Failing to Prepare

7 September 2015

Failing to Prepare

Way back in the 18th Century the famous American President Benjamin Franklin is quoted as saying "by failing to prepare you are preparing to fail". Whilst this quote is 300 years old and the civilised world has undergone massive transformations, it still rings true.

So does the preparation of our daily work routine go far enough to ensure we don't fail?

Before commencing a task we ensure that everyone is aware of all the identified hazards along with the control measures. This ensures that the risk posed by the hazard is minimised as far as reasonable practicable. But what about the unidentified hazards, how do we go about managing those hazards? Is it even possible to manage those hazards? The answer is simple, we can't foresee every eventuality; every possible outcome from every task, but what we can do is prepare for those unforeseen instances. 

How many trial fire alarm evacuations do you carry out at work? We all undertake these trial evacuations to ensure that we know what to do when all the control measures don't work. Control measures such as the engineers ensuring the building is built with the correct materials and design, all the electrical equipment getting tested, smoke/heat detectors etc. But even with all these control measures we still hear of terrible accidents resulting from fire.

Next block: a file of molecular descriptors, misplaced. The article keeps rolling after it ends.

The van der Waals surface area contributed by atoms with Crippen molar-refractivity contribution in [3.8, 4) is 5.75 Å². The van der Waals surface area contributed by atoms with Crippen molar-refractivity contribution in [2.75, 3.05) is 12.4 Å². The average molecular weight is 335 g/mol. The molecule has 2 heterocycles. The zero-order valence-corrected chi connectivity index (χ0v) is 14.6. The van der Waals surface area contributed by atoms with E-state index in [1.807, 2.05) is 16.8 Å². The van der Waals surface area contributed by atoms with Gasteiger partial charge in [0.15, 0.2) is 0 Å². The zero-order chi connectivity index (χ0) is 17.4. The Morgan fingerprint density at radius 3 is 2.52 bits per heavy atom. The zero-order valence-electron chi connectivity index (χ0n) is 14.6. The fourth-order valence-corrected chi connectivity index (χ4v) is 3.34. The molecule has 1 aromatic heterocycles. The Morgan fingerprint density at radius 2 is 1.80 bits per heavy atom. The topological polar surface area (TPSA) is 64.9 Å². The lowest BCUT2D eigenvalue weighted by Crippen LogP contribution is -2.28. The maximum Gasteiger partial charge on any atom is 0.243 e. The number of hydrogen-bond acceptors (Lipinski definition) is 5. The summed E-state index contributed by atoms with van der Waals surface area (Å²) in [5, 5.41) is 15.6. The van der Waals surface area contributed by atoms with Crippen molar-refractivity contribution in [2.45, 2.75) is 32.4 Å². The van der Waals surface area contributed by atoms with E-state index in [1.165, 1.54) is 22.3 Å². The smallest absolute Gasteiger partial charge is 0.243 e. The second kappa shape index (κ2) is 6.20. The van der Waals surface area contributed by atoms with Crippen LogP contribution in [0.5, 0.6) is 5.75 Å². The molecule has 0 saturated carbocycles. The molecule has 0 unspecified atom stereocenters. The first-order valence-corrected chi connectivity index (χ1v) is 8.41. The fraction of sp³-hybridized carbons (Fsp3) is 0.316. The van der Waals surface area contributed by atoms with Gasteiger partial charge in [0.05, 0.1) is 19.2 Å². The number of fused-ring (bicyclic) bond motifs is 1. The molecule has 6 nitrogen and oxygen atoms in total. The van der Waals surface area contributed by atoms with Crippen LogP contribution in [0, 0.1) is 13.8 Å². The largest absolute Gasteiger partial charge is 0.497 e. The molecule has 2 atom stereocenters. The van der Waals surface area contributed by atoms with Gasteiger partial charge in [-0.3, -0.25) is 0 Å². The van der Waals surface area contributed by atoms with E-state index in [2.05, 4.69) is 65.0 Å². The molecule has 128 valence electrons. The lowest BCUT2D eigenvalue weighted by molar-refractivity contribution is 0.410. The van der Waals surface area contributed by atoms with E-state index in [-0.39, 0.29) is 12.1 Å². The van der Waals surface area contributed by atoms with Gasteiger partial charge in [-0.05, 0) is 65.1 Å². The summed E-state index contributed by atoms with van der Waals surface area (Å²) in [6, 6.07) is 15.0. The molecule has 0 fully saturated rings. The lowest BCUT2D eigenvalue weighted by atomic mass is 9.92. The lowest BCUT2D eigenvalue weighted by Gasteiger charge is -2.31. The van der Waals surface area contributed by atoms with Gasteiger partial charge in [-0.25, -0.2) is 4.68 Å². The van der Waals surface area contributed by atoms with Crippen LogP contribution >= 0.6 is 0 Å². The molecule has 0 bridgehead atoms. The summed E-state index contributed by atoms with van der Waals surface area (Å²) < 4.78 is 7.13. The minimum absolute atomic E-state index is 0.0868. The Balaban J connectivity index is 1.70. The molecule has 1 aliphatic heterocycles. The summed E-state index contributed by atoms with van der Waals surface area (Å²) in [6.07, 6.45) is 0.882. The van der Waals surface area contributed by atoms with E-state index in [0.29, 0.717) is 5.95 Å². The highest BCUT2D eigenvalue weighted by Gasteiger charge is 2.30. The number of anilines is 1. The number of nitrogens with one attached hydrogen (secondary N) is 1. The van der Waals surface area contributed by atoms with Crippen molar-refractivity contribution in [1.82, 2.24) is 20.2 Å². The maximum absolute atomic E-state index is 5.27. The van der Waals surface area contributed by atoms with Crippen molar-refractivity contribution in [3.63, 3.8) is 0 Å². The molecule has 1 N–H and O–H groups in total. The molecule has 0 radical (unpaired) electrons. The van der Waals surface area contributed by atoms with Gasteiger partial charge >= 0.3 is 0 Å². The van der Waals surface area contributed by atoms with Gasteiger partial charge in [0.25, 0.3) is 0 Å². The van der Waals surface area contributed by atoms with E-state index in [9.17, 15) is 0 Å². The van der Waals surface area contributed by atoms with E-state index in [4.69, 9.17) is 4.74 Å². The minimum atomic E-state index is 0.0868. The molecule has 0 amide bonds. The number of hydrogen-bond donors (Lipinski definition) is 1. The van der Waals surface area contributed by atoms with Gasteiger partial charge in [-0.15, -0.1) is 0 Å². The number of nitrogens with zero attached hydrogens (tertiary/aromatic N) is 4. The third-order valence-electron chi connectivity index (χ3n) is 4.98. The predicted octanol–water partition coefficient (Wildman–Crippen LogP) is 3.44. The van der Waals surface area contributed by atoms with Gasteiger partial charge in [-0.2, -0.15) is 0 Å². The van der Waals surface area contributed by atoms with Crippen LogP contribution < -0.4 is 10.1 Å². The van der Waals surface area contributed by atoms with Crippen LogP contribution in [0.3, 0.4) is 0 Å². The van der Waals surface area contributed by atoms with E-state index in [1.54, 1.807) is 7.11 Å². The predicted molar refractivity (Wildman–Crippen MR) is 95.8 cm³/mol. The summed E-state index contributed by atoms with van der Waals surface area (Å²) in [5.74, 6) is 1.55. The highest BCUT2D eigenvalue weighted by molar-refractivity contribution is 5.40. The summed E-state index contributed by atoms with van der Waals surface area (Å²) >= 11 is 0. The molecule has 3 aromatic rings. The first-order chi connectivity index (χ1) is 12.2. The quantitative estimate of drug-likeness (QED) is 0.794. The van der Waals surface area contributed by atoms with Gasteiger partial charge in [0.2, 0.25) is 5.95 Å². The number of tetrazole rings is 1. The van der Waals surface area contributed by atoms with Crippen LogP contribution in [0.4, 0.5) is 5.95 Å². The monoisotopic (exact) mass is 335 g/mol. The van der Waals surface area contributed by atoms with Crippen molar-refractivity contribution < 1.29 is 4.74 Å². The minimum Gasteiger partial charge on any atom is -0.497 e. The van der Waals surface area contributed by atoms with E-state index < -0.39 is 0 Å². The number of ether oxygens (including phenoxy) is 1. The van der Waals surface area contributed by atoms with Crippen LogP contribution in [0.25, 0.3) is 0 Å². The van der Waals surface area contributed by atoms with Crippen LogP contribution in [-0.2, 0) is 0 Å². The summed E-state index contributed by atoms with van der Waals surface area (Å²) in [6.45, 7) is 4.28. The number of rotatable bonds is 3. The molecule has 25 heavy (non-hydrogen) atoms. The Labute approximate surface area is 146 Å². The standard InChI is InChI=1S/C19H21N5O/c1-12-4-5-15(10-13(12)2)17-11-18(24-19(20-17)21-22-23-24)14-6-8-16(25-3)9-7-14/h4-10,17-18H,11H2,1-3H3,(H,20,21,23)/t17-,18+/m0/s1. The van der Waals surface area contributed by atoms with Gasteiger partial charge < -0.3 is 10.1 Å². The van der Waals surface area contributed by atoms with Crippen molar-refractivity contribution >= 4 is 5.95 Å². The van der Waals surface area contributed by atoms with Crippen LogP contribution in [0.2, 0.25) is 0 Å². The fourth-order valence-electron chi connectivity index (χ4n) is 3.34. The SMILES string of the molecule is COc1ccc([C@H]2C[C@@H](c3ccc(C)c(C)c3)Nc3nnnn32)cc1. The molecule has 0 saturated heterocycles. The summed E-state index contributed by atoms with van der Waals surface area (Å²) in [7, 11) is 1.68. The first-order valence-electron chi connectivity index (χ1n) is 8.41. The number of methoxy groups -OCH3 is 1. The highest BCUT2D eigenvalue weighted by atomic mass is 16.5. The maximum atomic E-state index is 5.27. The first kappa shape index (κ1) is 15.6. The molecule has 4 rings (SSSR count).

So in your workplace whilst you may identify what hazards pose the most risk to you and plan accordingly, how many of you practice for that unforeseen emergency situation? Do you ever discuss and practice what the plan of action would be if, for example, someone were to fall and be suspended in his or her harness? What if someone's gas detector in a confined space started sounding and they weren't responding? By rehearsing scenarios such as these, all involved will be more familiar with the process and be able to manage the incident better, as opposed to the red mist coming down and hoping someone will lead the situation to a successful outcome. 

Whilst planning for an eventuality that may not even happen seems like a waste of time and resources, sit back and have a think about what the potential costs both real and hidden may be. So think of the consequences if we don't heed Benjamin Franklin's words and we "failed to prepare".